DOJ’s Big Case Victories and Misguided Targets (Part II of III)
History is written by the winners – Napoleon
It’s never just a game when you’re winning – George Carlin
On the top of its record of success, DOJ won two big and highly-contested cases. The first against Elizabeth Holmes and the second against Roger Ng. In perhaps one of its most significant failures, DOJ was handed a quick acquittal of Mark Forkner, Boeing’s Flight Technical Director.
DOJ’s win in this case was significant, even if the jury convicted Holmes of only 4 of 11 counts. It is rare for DOJ to bring a complex criminal case against a senior executive and ultimately to succeed. DOJ’s victory occurred in a highly-publicized environment and after a trial involving several “star” witnesses.
The jury convicted Holmes after an eight-week trial and 50 hours of deliberation. She was convicted of wire fraud conspiracy and three substantive wire fraud counts relating to the scheme to defraud investors. The jury acquitted Holmes of the patient-related conspiracy wire fraud count and three additional wire fraud counts. The jury hung on three investor-related counts. Holmes sentencing is set for September 26, 2022, and she faces a maximum sentence of 20 years.
Holmes and her co-defendant Ramesh “Sunny” Balwani, who is currently in trial, were charged with fraud conspiracy stemming from a multi-million-dollar scheme to defraud investors by promoting Theranos, a Silicon Valley company, with false claims surrounding its technology to revolutionize medical laboratory testing through methods for drawing blood, testing blood, and interpreting the resulting patient data. Holmes promoted Theranos and solicited large investors even though she knew that Theronos’ technology was flawed and suffered from inconsistent and inaccurate results for blood testing.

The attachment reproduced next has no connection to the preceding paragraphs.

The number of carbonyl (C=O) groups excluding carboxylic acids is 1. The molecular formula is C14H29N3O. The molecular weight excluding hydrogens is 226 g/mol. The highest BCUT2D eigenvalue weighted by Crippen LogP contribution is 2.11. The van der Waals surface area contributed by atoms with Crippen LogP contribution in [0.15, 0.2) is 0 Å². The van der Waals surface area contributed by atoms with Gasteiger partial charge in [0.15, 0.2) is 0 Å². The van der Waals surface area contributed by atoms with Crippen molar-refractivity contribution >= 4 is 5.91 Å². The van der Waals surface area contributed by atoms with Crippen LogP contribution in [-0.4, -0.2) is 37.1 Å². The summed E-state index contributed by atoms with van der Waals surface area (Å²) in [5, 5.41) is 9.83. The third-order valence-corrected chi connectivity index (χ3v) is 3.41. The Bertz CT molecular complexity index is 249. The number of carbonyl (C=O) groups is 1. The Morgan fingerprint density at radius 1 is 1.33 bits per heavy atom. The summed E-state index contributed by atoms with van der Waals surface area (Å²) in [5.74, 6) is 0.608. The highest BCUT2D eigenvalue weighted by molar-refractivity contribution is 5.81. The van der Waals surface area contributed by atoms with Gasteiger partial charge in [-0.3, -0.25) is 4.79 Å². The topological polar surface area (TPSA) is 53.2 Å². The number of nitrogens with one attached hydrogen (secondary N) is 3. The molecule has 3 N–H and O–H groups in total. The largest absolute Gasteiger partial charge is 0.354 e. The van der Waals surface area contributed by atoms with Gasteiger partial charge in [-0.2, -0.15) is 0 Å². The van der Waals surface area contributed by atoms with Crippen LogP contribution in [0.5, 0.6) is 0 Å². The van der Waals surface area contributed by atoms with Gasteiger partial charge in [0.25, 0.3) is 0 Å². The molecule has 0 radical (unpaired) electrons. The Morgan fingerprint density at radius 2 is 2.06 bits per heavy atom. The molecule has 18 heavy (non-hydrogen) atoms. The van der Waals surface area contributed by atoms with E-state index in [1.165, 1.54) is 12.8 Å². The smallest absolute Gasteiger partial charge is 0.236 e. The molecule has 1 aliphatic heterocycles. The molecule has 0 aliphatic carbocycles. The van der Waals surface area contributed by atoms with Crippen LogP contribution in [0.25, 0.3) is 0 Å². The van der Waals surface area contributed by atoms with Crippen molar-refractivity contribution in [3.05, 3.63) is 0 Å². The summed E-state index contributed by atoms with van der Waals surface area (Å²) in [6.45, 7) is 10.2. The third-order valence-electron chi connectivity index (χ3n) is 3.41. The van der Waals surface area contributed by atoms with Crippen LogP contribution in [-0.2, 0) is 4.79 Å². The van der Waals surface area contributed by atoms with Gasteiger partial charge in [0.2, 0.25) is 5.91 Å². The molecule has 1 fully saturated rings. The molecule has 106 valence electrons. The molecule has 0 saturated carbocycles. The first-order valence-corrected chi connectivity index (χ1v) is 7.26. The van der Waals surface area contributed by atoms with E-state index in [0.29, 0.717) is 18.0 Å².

The government presented a laundry list of star like witnesses, including James Mattie, Larry Ellison and others. To back this testimony, the government presented evidence that Holmes presented fake demonstrations, falsified validation reports, made misleading claims about contracts and overstated financials to investors. To push her fraud, Holmes sought to present herself as a star entrepreneur, traveling the world in private jets, winning awards and numerous self-promotional media reports.
The mixed verdict reflected the jury’s parsing of the fraud scheme between the impact on investors versus the fraud alleged against patients. The jury evidently was not swayed by Holmes’ dramatic defense and seven days’ of testimony outlining past sexual abuse and specific claims that her co-conspirator, Ramesh Balwani, Theranos’ COO, and former boyfriend, abused her. If anything, Holmes’ decision to testify may have been her undoing. Juries are quick to identify evasive and skewed versions of events, especially when attempting to counteract a vast amount of witness and documentary evidence.
Roger Ng, former Managing Director, at Goldman Sachs was convicted on all counts stemming from a multi-billion dollar bribery scandal occurring in Malaysia relating to the 1MDB bond offering. This underwriting venture conducted by Goldman Sachs was the result of vast bribery conspiracy involving Tim Leissner and a shady financier Jho Low, who is a fugitive in China. The jury convicted Ng of conspiracy to violate the FCPA and money laundering conspiracy. The jury convicted Ng after a two month trial.